Join the Disabled Staff Network

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The Disabled Staff Network (DSN) is a space for staff to share their experiences, find support and provide a unified voice for disabled staff. Here bulletin speaks to committee members about the benefits of joining.

The network is currently recruiting for several roles in the committee and are keen to hear from anyone who would like to get involved. DSN members Fiona Oliver, Sio Carroll and Karen Duncan are all keen to stress that in a network of like-minded people, there is no pressure to take on more than you can handle.

A welcoming space

Fiona Oliver is a Technical Supervisor in the Royal (Dick) School of Veterinary Studies. She is also Treasurer for the DSN.

She has been a member for almost two years and joined to access support from others: “I find the group informative and welcoming. It’s good to be in a space where you can say how you feel and won’t be judged or misunderstood. There’s also no pressure to attend every meeting. People understand about having a bad day.”

“I think the DSN is a good space to meet up, virtually or in person, with others with disabilities. It’s a place to have a chat, ask for and share relevant information, or get something off your chest and know that the people you’re speaking with will understand.”

Fiona is looking forward to future projects but there’s one thing in particular: “Making the DSN much more visible. I only found it by accident whilst browsing for something else.”

A catalyst for change

Sio Carroll is EASTBIO DTP Support Officer in the School of Biological Sciences and Co-Chair of the DSN. They joined the network in 2019, but had been a member of staff for longer: “I’d been a member of staff for four years before joining the network, without knowing it existed. The minute I knew it did I wanted to be involved as equality, diversity and inclusion work has always been something I am keen to be involved with. I joined the Staff Pride Network at the same time and for a while was on both committees!”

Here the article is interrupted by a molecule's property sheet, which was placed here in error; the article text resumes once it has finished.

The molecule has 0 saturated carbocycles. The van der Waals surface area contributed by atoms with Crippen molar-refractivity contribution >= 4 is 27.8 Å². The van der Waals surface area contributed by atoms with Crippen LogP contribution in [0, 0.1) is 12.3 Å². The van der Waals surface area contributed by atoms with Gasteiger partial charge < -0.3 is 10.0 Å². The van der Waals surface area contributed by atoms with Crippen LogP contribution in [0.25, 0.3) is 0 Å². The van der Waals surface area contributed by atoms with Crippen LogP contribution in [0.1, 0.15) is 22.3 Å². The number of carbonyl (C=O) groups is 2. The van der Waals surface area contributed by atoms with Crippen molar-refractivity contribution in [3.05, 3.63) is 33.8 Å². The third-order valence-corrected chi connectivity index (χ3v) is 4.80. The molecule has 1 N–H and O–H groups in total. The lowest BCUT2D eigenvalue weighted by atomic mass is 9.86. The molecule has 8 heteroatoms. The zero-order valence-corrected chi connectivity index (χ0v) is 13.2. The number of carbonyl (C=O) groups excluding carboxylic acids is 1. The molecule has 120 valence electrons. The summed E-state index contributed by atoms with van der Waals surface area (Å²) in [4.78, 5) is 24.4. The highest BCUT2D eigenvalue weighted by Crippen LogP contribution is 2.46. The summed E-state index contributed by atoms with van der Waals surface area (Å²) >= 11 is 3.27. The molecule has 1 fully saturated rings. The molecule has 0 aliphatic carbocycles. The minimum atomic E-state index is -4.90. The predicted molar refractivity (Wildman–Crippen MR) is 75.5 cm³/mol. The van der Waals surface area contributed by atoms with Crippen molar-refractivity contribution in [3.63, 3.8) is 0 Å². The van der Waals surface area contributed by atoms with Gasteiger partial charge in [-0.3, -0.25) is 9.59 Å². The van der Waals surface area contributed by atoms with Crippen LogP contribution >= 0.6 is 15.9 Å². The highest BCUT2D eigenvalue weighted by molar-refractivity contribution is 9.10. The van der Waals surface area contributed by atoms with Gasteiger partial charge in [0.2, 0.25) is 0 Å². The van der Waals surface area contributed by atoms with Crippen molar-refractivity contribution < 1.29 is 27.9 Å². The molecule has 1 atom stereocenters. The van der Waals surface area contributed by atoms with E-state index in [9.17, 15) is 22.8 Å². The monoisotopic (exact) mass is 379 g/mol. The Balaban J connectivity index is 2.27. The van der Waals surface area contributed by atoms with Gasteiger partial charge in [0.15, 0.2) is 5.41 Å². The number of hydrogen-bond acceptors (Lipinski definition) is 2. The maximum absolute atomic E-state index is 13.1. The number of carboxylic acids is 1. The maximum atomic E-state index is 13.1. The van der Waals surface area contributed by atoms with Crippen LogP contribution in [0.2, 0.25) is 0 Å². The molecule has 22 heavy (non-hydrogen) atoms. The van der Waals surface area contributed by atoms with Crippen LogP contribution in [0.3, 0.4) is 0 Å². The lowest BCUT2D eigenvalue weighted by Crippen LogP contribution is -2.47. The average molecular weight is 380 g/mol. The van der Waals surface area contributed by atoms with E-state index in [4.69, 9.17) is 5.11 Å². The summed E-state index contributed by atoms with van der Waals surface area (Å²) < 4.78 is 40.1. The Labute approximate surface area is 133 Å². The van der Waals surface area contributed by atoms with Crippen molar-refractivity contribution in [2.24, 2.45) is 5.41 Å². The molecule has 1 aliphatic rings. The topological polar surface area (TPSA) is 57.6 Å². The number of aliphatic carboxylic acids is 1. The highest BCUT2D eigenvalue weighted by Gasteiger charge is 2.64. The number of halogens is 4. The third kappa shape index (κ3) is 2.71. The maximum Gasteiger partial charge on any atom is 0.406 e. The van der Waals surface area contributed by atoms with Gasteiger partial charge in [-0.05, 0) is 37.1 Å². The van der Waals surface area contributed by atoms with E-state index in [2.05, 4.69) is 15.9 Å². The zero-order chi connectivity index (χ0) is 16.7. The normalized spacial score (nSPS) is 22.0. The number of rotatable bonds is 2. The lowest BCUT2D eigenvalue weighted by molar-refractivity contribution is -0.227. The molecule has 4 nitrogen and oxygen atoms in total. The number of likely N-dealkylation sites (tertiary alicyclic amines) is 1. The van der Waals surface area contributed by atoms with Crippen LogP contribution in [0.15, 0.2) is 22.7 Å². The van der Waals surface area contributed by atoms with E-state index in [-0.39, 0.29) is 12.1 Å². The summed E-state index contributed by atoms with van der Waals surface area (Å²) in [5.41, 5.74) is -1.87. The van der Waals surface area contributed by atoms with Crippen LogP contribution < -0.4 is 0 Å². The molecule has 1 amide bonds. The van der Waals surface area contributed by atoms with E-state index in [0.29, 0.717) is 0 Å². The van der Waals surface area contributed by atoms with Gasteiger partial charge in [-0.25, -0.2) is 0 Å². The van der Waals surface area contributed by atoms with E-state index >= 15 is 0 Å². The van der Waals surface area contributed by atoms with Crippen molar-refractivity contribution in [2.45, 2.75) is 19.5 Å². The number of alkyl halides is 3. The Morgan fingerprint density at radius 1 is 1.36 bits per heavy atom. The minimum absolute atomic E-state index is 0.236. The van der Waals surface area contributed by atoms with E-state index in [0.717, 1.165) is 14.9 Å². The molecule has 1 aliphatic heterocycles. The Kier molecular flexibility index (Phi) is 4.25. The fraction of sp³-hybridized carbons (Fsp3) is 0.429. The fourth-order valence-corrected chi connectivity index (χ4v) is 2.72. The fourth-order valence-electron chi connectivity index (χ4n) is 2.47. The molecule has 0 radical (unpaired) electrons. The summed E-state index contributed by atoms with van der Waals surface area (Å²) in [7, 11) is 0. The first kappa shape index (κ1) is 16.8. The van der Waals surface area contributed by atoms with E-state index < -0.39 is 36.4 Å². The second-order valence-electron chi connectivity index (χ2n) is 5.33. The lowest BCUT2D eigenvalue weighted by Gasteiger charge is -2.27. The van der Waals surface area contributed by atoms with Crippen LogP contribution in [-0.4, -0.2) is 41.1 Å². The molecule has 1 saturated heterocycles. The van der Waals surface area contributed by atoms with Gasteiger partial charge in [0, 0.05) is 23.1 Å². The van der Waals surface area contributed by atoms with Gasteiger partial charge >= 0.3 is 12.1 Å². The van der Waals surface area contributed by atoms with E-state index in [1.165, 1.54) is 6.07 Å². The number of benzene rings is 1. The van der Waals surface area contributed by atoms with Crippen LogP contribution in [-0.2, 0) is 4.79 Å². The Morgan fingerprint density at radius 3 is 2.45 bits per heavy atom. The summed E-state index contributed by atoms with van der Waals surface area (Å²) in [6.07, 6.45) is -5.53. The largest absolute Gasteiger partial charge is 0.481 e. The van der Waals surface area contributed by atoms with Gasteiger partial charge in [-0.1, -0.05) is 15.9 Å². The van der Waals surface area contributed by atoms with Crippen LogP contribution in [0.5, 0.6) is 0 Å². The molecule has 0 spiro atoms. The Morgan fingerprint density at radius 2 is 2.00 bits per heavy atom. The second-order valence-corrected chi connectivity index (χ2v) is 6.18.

For Sio, making real change is vital: “I really like the sense of community we are creating and being able to act as a catalyst for change. It can feel like it is going far too slowly sometimes but we are really starting to see some changes.”

So what are some of these changes? Sio elaborates: “We have recently been asked to join the Disability and Inclusion Sub Committee and work with them to develop a Disability Road Map for the University. I am really keen to work with them to improve the experiences of disabled staff and students across the University.”

Sio is keen to stress that being a part of the network is to be surrounded by like-minded people: “You only need to commit what you can. We are a network for and by disabled staff so we understand that there might be limits to what you can commit and that it might change on a day to day, or even hour to hour basis. We just want to get your voice heard!”

Sharing experiences

Karen Duncan, Research and Student Support Office in the School of Divinity, is stepping down from the Network’s committee, but would encourage others, not only to join the network, but consider one of the vacant committee roles: “I have an invisible disability and originally joined the network so I could find out more about resources available to me, but also to meet other staff and be part of a community sharing similar experiences.

“I have found the DSN very friendly and supportive and a really good resource for information. It’s also really interesting being involved in the issues they are trying to raise awareness of. The committee are friendly and supportive and I would really encourage anyone interested in becoming a member of the group to reach out as it has been a very positive experience for me.”

The DSN is currently looking to recruit for the following positions:

  • Two Events and Social Officers
  • Two Comms and Media Officers
  • One Meetings Secretary
  • One Academic Rep
  • One Professional Services Rep

They are also looking for some people to join a bank of volunteers who will also be committee members, but with more informal commitments.

You can find out more about the DSN on their webpages.